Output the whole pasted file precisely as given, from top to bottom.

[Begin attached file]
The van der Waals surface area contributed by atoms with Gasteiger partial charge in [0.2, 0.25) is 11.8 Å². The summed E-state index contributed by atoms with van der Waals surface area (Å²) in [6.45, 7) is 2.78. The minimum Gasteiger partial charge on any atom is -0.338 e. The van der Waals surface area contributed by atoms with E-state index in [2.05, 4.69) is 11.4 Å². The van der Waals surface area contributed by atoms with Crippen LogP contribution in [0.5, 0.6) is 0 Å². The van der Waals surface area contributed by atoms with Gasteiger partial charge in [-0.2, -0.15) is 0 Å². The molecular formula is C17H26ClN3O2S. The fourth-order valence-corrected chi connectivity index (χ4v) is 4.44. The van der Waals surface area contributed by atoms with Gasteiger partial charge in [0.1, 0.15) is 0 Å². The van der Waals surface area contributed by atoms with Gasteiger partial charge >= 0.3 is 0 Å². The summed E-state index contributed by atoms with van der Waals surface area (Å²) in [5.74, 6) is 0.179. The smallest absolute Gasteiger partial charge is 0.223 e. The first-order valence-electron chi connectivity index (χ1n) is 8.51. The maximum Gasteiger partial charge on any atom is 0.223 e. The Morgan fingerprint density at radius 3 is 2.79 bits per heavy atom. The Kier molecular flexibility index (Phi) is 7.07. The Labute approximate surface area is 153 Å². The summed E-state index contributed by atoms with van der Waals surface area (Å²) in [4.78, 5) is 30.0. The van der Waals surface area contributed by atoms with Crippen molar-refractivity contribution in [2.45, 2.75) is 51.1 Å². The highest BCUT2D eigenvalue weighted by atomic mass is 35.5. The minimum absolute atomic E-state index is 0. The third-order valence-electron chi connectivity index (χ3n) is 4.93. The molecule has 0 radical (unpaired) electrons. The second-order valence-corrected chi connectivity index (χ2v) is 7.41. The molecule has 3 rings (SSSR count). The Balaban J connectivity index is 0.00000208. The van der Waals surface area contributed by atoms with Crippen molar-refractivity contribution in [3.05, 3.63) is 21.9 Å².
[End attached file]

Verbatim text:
The van der Waals surface area contributed by atoms with Gasteiger partial charge in [0.2, 0.25) is 11.8 Å². The summed E-state index contributed by atoms with van der Waals surface area (Å²) in [6.45, 7) is 2.78. The minimum Gasteiger partial charge on any atom is -0.338 e. The van der Waals surface area contributed by atoms with E-state index in [2.05, 4.69) is 11.4 Å². The van der Waals surface area contributed by atoms with Crippen LogP contribution in [0.5, 0.6) is 0 Å². The van der Waals surface area contributed by atoms with Gasteiger partial charge in [-0.2, -0.15) is 0 Å². The molecular formula is C17H26ClN3O2S. The fourth-order valence-corrected chi connectivity index (χ4v) is 4.44. The van der Waals surface area contributed by atoms with Gasteiger partial charge in [0.1, 0.15) is 0 Å². The van der Waals surface area contributed by atoms with Gasteiger partial charge >= 0.3 is 0 Å². The summed E-state index contributed by atoms with van der Waals surface area (Å²) in [5.74, 6) is 0.179. The smallest absolute Gasteiger partial charge is 0.223 e. The first-order valence-electron chi connectivity index (χ1n) is 8.51. The maximum Gasteiger partial charge on any atom is 0.223 e. The Morgan fingerprint density at radius 3 is 2.79 bits per heavy atom. The Kier molecular flexibility index (Phi) is 7.07. The Labute approximate surface area is 153 Å². The summed E-state index contributed by atoms with van der Waals surface area (Å²) in [4.78, 5) is 30.0. The van der Waals surface area contributed by atoms with Crippen molar-refractivity contribution in [2.45, 2.75) is 51.1 Å². The highest BCUT2D eigenvalue weighted by atomic mass is 35.5. The minimum absolute atomic E-state index is 0. The third-order valence-electron chi connectivity index (χ3n) is 4.93. The molecule has 0 radical (unpaired) electrons. The second-order valence-corrected chi connectivity index (χ2v) is 7.41. The molecule has 3 rings (SSSR count). The Balaban J connectivity index is 0.00000208. The van der Waals surface area contributed by atoms with Crippen molar-refractivity contribution in [3.05, 3.63) is 21.9 Å².